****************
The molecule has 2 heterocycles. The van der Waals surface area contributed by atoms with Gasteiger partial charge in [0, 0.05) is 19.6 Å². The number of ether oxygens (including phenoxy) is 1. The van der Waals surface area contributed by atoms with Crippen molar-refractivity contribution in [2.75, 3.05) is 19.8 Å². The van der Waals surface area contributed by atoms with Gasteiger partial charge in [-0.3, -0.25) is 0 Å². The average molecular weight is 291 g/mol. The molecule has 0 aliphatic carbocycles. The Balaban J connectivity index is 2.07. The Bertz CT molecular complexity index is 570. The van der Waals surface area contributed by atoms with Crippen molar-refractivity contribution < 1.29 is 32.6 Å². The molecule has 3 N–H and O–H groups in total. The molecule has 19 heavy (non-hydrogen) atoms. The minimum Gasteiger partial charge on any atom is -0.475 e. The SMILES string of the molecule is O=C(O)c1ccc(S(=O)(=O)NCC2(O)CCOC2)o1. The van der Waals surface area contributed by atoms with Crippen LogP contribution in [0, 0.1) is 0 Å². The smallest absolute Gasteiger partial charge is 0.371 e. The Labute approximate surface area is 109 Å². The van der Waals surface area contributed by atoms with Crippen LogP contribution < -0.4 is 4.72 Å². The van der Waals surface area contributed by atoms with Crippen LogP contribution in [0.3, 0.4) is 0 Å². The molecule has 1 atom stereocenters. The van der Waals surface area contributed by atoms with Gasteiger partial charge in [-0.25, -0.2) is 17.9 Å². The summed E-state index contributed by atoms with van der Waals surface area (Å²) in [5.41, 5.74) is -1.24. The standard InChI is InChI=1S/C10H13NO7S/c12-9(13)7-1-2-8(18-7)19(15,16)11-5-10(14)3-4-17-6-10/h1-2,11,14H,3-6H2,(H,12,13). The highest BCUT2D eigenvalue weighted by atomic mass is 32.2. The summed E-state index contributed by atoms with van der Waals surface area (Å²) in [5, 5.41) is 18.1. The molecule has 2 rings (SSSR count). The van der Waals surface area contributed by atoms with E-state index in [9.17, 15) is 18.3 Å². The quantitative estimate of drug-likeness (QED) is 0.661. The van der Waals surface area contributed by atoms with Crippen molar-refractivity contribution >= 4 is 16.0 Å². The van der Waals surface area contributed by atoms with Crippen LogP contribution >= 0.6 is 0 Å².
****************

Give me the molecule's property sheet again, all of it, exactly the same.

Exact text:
The molecule has 2 heterocycles. The van der Waals surface area contributed by atoms with Gasteiger partial charge in [0, 0.05) is 19.6 Å². The number of ether oxygens (including phenoxy) is 1. The van der Waals surface area contributed by atoms with Crippen molar-refractivity contribution in [2.75, 3.05) is 19.8 Å². The van der Waals surface area contributed by atoms with Gasteiger partial charge in [-0.3, -0.25) is 0 Å². The average molecular weight is 291 g/mol. The molecule has 0 aliphatic carbocycles. The Balaban J connectivity index is 2.07. The Bertz CT molecular complexity index is 570. The van der Waals surface area contributed by atoms with Crippen molar-refractivity contribution < 1.29 is 32.6 Å². The molecule has 3 N–H and O–H groups in total. The molecule has 19 heavy (non-hydrogen) atoms. The minimum Gasteiger partial charge on any atom is -0.475 e. The SMILES string of the molecule is O=C(O)c1ccc(S(=O)(=O)NCC2(O)CCOC2)o1. The van der Waals surface area contributed by atoms with Crippen LogP contribution in [0, 0.1) is 0 Å². The smallest absolute Gasteiger partial charge is 0.371 e. The Labute approximate surface area is 109 Å². The van der Waals surface area contributed by atoms with Crippen LogP contribution < -0.4 is 4.72 Å². The van der Waals surface area contributed by atoms with Crippen LogP contribution in [0.3, 0.4) is 0 Å². The molecule has 1 atom stereocenters. The van der Waals surface area contributed by atoms with Gasteiger partial charge in [-0.25, -0.2) is 17.9 Å². The summed E-state index contributed by atoms with van der Waals surface area (Å²) in [5.41, 5.74) is -1.24. The standard InChI is InChI=1S/C10H13NO7S/c12-9(13)7-1-2-8(18-7)19(15,16)11-5-10(14)3-4-17-6-10/h1-2,11,14H,3-6H2,(H,12,13). The highest BCUT2D eigenvalue weighted by atomic mass is 32.2. The summed E-state index contributed by atoms with van der Waals surface area (Å²) in [5, 5.41) is 18.1. The molecule has 2 rings (SSSR count). The van der Waals surface area contributed by atoms with E-state index in [9.17, 15) is 18.3 Å². The quantitative estimate of drug-likeness (QED) is 0.661. The van der Waals surface area contributed by atoms with Crippen molar-refractivity contribution >= 4 is 16.0 Å². The van der Waals surface area contributed by atoms with Crippen LogP contribution >= 0.6 is 0 Å².